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CLTA 2011 Robin Harvey's Balanced Literacy Presentation
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CLTA 2011 Robin Harvey's Balanced Literacy Presentation

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On 2011 CLTA annual conference, Robin Harvey from DCLT made a presentation about balanced literacy approach in the language classroom.

On 2011 CLTA annual conference, Robin Harvey from DCLT made a presentation about balanced literacy approach in the language classroom.

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    CLTA 2011 Robin Harvey's Balanced Literacy Presentation CLTA 2011 Robin Harvey's Balanced Literacy Presentation Presentation Transcript

    • Or: How do American kids learn to read?
      • Reading
        • read aloud, shared reading, guided reading, independent reading
      • Writing
        • Process writing approach
        • shared writing, interactive writing, independent writing in a variety of genres.
      • Word Work
        • Phonemics, Vocabulary Studies
      • From: http://schools.nyc.gov/Academics/EnglishLanguageArts/ParentResources/ELA+Frequently+Asked+Questions--Parents.htm
        • Connections between letters & sounds
        • Speed, accuracy in reading
        • Proper expression (indicates understanding)
        • Comprehension skills and strategies
      • Teacher models effective reading strategies.
      • Language learners receive frequent exposure to comprehensible input and quality language models.
      • Read across genres: fiction, non-fiction, poetry.
      • Pre-reading:
      • Introduce the genre and the author of the book.
      • Activate learners’ prior knowledge about the topic.
      • During reading:
      • Make text-to-self or text to text connections.
      • 2. Make predictions
      • 3. Choral reading or repeated reading.
      • Post-reading:
      • Students think and share how they like the book.
      • Role play
      • Retell part of the story
    • Literacy-Rich Environment
      • Word Wall
      • Semantic Maps
      • Multilingual labels for classroom items and supplies
      • A classroom library with leveled books
      • Students’ written works
      • Vocabulary from the current reading
      • Class Rules
      • Good reading habits and strategies
      • All students have access to the text.
      • Teacher and students read the text together.
      • Students respond to the text through writing, art, drama, music and discussion.
      • A shared reading piece could be an authentic text like advertisement or news, texts from current read alouds, or adapted texts from a chapter book, etc.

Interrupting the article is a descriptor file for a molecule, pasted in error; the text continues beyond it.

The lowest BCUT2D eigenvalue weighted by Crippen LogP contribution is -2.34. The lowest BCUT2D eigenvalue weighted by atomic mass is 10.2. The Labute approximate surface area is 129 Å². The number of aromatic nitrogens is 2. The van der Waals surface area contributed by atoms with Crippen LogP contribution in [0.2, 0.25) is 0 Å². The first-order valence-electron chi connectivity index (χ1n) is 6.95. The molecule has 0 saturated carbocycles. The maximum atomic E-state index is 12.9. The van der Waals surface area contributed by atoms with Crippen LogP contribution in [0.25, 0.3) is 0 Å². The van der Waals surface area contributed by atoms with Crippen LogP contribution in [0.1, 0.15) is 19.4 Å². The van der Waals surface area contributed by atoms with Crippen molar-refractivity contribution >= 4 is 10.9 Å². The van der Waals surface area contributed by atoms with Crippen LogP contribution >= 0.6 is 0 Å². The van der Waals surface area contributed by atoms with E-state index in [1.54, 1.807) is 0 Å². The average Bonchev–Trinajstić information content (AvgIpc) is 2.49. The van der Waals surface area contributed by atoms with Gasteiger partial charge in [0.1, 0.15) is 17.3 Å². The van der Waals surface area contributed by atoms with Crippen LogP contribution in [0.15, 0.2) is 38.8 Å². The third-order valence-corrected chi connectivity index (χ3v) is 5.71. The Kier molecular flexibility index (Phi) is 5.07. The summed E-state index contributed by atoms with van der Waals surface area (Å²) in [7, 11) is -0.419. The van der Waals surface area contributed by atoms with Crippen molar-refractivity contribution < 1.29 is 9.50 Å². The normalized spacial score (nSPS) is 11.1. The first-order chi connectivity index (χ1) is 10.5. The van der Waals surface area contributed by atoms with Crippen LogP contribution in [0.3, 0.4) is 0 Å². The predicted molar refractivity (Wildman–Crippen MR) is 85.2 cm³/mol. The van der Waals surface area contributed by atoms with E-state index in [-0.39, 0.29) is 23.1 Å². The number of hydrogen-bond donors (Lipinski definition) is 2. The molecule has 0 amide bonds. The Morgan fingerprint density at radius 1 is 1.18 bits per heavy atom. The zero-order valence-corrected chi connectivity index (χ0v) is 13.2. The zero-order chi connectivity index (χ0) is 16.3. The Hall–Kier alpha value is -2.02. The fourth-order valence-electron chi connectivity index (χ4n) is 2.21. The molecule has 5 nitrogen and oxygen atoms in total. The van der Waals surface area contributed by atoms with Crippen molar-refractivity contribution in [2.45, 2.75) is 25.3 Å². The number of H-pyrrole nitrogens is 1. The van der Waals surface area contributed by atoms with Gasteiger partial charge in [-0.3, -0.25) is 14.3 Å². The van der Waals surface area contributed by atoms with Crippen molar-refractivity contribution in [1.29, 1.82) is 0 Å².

• Teacher encourages students to mark and underline the important language or content points in the text during the shared reading activity.
      • Students selected books from the classroom library according to their reading level.
      • Students provide feedbacks after independent reading. For an example, a journal entry of what he or she learned from the book.
      • Teacher prepares reading logs for students to keep a record of what they have already read.
      • Teacher and children work together to compose messages and stories.
      • The message is usually related to some individual or group experience
      • The text becomes much richer than children can write themselves and becomes good material for children to read and should be displayed in the room.
      • Whole class activities
      • Work on writing process or specific skills as needed.
    •  
      • Guided writing is an individual or group activity where learners use word maps to organize their ideas and write texts.
      • Students grouped together by needs.
      • Work on specific, needed skills (vocabulary, grammar, etc.)
      • • Encourages the children to discuss writing
      • • Allows immediate feedback on success and further areas for improvement.
    •  
      • Story planning
      • Revision
      • Self and peer Editing
      • Teacher editing
      • Direct instruction in the mechanics of grammar.
      • Editing occurs during the writing process.
      • Peer Editing: Teacher provides rubrics for students to edit peer’s written work.
      • Self-Editing: Students revise written works according to rubrics or teacher’s notes and feedbacks.
    •  
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      • Definition: Students read drafts of their fellow students' essays in order to make suggestions for revision. Writing is a process of communicating to an authentic audience .
      • Tell one think you liked
      • Ask one question
      • Give one suggestion
    •  
    •  
      • A special time and place is allotted to writers who wish to share their final products with an audience.
      • The student in the author's chair reads aloud a selected piece of text or a piece of their own writing.
      • Author's Chair is an opportunity for the writer to receive positive feedback from their classmates.
      • Author Chair helps to develop students' concept of authorship and to emphasize that students' ideas and experiences are worthy of preservation and sharing
    •  
      • Use techniques our students understand
      • Word work and grammar study is done within the context of reading and writing: gaining comprehension & expressing our thoughts
      • Scaffolding every step of the way
      • Many opportunities for practice and use of language
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    • Robin Harvey New York University Project for Developing Chinese Language Teachers 212-992-9367 [email_address] www.steinhardt.nyu.edu/teachlearn/dclt